What of the man himself the pen picture of him on the back of his second Book of poems the poems and Parodies of Brother Stephen and which I also helped to compile reads as follows: Born at Thomastown Kilmallock co. Limerick on Christmas Day 1911. Was educated at the Christian Brothers School in Charleville to which he either walked of travelled in a donkey buggy (with six or seven others) each day, a distance of three and a half miles each way. He joined the Irish army at the start of World War 2 in 1939 and served in the First cycle squadron being stationed in Collins Barracks cork Fermoy Foynes, Listowel and Sarisfield barracks limerick he was well known and popular as a comedian in the southern command entertainment group. At the end of the emergency he was discharged from the Army in 1943 and he joined the congregation of the Alexian Brothers in Warrenpoint Co Down in September 1945 He received the habit on the feast of St Alexius July 17 1948. Transferred to the Novitiate of the Alexian Order in Cobh Co. Cork in 1948 he helped establishment of the foundation of the Novitiate House there. He then was transferred to the Alexian Monastery in Moston cemetery in (the United Kingdom where he spent the next three years burying the dead. In the 14th Century during the Bubonic Plague.) He was transferred to the Alexian Monastery to Henri Chappelle in Belgium in 1954 where he severed on the nursing staff for three years. It was where he severed on the nursing staff for three years. It was brother Stephen was in Belgium that he started writing poetry and sent it regularly to the Limerick Leader and later to the Limerick Weekly Echo In 1957 he returned to Provincial House of the Alexian Brothers at Twyford Abbey Park Royal, London
Where he served on the night staff of the Alexian Brothers Nursing home for a period of the two years. In 1961 he returned to Ireland as vocational Promoter of the Alexian Brothers and spent four years travelling all over Ireland and visiting schools and seeking out postulants for the order. In 1965 he transferred back to Manchester in 1965 where he served on the Nursing Staff of St. Mary‘s Alexian Nursing Home for Geriatric male patients. In 1968 Bro. Stephen was attached to the Morning Star hostel for homeless men, which is under the auspices of the legion of Mary in Manchester. It was here he worked for the homeless and destitute and in 1973 volunteered with Bro. Anthony Ferrie to fulfil the request by the Dr. Murphy bishop of Limerick to help in the continuity of staffing the Simon Community Hostel at Charlotte Quay Limerick which had been established some three to four years previously.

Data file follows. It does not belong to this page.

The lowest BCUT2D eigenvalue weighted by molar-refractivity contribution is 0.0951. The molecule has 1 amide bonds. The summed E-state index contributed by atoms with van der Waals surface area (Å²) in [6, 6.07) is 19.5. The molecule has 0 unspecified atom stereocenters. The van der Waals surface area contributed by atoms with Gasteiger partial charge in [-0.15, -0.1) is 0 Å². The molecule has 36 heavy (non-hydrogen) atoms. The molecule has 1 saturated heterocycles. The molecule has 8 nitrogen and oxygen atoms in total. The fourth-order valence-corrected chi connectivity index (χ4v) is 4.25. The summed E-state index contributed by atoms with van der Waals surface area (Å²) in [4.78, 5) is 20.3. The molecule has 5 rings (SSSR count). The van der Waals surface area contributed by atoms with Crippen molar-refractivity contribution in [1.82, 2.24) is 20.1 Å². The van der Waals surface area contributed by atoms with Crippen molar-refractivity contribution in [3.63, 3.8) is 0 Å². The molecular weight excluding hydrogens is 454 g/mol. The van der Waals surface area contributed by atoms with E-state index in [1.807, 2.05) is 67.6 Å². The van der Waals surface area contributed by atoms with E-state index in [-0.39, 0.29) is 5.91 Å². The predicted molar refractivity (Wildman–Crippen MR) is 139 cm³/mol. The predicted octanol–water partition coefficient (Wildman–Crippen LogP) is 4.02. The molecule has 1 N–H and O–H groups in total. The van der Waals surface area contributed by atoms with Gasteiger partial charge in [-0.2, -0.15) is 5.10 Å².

His first book of poems “There but for the Grace of God.” was published in 1972 and Brother Russell donated the entire proceeds of its sale to the Simon Community Building fund. My Memories of Jim Russell go back to our school days together at the Christian Brothers School in Charleville. He was my senior by three years but as Confirmation was administered only every three years in those days, we were in the one class for it administration. Through our mutual interest and love for the amateur stage, we remained very close friends after our schooldays. The Revels Dramatic Society came into existence in 1932 to finance the establishment of a tennis club for the workers of the town in that year. In the winter of 1933, Jim and myself were involved in rehearsals for a local production of Brinsley MacNamara’s Comedy “Look at the Heffernan’s,” and it was a miracle it ever reached public presentation, as Jim and some other members of the cast were also involved in other activities at the same time. “The Blueshirts” had come into existence the previous ear, Jim being of farming stock, was very active in their opposition to the Government in power at the time. He usually cycled into rehearsals of the play from his home in Thomastown, and on his way home carried out one of the many activities of that organisation, which consisted of disrupting the public services and cutting the telephone wires on a number of occasions at Garrienderk Bridge. This involvement developed into a personal vendetta between himself and the Garda Sergeant in killmallock. A real “cat –and- mouse” game evolved between them, as when Jim realised that the sergeant was lying in wait for him, he left his bike some distance from the bridge and stole silently up to the top. He would peep carefully over the parapet of the bridge, would steal across to the other side of the road, lean over the parapet and “snip with his pliers” cut the telephone wires that passed under the bridge within arm’s length of the top. He got away with this little game for a while, but the Sergeant eventually got wise to his methods of procedure, and set a trap for him one night. He subsequently finished up in jail, but was released in time to take part in first night’s production of the play. The “Blueshirt” Movement came to an end around late 1934 and Jim Russell, to satisfy his wanderlust and talented acting ability, took to the road with a travelling play company for a few years.